Just as with sport, there are many things that gaming can help with to develop individual’s virtue. Sure it can be abused, but so too can sport. People live their lives inside the computers and the PlayStations? People live their lives inside the stadiums vicariously experiencing achievement (which is virtual to a greater degree than the personal achievement won online).


    The real problem with gaming is not that people are not outside kicking the ball around; it is that people are finding more self-worth, more affirmation of their humanity, more ability to excel as a person in the gaming environment and through their interactions with people online than in their day to day lives. What does it say that people are finding more connectivity and more friendships in gaming than they are in real life? How even worse when an individual finds a greater friend in a NPC AI than they can find in real life?

    And besides, the blogging here and all the commentary is just a sport for people that like playing with words and ideas. Debate and discussion is just as much sport as pigskins being thrown around.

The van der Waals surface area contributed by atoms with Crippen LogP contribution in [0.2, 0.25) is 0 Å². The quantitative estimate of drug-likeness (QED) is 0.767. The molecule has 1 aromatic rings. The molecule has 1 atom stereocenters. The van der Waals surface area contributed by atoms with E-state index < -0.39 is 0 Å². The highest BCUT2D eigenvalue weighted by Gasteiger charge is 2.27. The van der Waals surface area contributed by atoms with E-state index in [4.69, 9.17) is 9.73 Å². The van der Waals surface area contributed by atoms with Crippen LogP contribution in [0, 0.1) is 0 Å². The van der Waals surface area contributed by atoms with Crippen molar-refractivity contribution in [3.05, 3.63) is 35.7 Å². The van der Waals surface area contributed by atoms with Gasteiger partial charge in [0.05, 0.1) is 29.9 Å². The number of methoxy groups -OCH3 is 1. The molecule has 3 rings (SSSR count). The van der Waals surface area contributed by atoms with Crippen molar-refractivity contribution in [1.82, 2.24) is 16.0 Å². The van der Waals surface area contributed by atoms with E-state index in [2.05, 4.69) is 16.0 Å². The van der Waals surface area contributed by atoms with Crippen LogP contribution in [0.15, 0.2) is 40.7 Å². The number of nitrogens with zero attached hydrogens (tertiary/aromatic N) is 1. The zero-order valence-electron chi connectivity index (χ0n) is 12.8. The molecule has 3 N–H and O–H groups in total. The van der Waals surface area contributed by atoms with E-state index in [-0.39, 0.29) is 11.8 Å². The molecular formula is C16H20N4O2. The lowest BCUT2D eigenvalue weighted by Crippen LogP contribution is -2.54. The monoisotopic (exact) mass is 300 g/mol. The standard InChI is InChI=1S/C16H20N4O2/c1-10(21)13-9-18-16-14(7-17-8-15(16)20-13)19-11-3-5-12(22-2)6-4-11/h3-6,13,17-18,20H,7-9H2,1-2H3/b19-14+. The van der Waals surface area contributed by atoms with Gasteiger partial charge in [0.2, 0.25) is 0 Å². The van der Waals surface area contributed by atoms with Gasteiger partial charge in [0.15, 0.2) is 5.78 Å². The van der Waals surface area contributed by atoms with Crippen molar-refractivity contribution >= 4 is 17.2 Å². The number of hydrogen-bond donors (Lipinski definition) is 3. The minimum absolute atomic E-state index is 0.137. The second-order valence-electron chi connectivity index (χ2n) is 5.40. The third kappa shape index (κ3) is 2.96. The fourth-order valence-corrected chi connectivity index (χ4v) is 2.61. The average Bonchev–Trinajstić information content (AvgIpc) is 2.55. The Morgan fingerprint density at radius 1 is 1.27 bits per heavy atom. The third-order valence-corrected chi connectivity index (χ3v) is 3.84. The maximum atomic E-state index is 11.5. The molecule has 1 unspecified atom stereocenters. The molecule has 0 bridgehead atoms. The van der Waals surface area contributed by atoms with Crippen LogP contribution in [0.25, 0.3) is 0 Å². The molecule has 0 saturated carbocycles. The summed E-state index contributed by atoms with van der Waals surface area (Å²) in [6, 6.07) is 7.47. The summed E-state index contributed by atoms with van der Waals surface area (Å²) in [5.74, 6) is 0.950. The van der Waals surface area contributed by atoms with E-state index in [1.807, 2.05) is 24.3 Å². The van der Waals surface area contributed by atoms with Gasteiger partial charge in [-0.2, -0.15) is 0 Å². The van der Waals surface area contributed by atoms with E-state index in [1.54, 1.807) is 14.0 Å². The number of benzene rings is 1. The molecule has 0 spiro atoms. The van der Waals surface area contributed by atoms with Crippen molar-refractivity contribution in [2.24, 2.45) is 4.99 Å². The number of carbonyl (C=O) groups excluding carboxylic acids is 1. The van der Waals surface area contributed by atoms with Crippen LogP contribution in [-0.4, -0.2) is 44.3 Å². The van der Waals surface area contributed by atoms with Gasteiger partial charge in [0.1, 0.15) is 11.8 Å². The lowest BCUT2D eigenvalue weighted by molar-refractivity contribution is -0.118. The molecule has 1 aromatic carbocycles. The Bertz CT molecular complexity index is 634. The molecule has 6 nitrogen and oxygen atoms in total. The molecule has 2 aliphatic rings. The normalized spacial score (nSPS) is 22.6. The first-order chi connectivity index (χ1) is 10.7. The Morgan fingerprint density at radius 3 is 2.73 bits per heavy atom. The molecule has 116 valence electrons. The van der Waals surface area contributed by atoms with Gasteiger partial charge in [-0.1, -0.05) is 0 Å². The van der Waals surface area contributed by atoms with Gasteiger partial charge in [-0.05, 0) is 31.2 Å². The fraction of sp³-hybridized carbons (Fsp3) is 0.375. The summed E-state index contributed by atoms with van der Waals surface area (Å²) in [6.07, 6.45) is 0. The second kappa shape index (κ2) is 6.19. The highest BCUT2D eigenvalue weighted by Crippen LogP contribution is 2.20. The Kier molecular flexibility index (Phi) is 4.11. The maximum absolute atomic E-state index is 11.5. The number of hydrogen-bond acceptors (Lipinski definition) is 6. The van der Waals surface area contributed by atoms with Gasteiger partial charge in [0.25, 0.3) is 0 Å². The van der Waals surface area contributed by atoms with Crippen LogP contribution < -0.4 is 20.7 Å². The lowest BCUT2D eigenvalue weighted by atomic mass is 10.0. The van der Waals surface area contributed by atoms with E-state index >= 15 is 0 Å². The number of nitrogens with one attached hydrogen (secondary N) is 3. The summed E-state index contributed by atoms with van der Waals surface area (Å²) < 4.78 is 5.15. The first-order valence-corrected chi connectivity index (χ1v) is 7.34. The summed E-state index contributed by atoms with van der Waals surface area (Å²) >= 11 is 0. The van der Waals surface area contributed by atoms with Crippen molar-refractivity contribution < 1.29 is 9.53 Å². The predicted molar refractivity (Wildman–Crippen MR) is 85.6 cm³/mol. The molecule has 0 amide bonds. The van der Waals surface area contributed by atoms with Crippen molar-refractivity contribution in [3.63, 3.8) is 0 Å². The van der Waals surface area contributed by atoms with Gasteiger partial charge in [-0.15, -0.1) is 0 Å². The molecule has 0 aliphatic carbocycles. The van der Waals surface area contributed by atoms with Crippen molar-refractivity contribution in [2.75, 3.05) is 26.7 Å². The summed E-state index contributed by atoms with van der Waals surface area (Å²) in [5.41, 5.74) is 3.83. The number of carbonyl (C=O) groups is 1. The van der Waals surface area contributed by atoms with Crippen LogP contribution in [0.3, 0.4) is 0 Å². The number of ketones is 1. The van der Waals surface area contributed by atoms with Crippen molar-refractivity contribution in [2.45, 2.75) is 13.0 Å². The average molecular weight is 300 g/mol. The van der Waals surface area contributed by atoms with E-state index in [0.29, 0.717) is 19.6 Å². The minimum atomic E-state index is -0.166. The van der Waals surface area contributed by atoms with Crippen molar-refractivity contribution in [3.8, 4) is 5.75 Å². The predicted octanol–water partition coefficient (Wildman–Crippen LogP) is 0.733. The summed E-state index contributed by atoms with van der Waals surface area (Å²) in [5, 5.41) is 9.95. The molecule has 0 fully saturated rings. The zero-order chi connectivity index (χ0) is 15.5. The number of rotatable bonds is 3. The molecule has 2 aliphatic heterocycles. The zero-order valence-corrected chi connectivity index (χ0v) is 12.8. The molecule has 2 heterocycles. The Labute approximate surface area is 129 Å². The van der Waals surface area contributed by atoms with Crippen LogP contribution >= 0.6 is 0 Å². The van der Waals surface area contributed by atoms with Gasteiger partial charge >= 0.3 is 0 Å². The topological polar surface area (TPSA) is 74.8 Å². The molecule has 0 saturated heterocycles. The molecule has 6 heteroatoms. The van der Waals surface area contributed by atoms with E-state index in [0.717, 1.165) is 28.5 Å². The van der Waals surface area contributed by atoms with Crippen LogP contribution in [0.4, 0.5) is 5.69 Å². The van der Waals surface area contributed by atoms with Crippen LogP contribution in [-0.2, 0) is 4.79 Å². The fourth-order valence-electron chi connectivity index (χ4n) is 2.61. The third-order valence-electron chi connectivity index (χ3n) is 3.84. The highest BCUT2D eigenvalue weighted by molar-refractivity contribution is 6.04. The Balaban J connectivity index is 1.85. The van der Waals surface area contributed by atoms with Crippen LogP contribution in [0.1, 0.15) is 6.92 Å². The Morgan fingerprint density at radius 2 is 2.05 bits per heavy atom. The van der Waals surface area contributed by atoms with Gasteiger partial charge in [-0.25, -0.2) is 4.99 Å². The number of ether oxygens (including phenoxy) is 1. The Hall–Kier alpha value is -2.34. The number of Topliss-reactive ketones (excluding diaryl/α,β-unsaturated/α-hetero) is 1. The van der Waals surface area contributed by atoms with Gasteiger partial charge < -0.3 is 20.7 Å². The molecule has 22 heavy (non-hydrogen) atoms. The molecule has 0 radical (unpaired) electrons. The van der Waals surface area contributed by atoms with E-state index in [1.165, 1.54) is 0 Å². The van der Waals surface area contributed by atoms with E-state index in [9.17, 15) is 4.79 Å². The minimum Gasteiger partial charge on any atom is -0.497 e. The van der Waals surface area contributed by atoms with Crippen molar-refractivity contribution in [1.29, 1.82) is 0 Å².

Everyone does sport in their own ways, the thing is not to ban one particular type or another, but to make all sport ever more virtuous.

  11. C. says:

    Perhaps God wanted to send Italy more soccer players, but their would-be parents didn’t cooperate with God’s plan.

    Video: How to build a soccer team

  12. Leonius says:

    What people seem to forget is that for there to be winners there most also be losers, and everyone else wants to win to.

    The ridiculous over-reactions when a team loses personally puts me right of sport.

  13. Leonius says:

    As for kids not playing sport I would suggest it has less to do with the lure of playstations and more to do with a lack of fathers. We had computer games in my house to but my dad forced us outside.

    It as my father who first played sports with me and by the time I went to school you could always tell the kids with no fathers who had not played any sport before because they were always useless, and finding themselves always losing they soon stopped playing altogether.

  14. Patrick J. says:

    Il Azzuri are ‘long in the tooth.’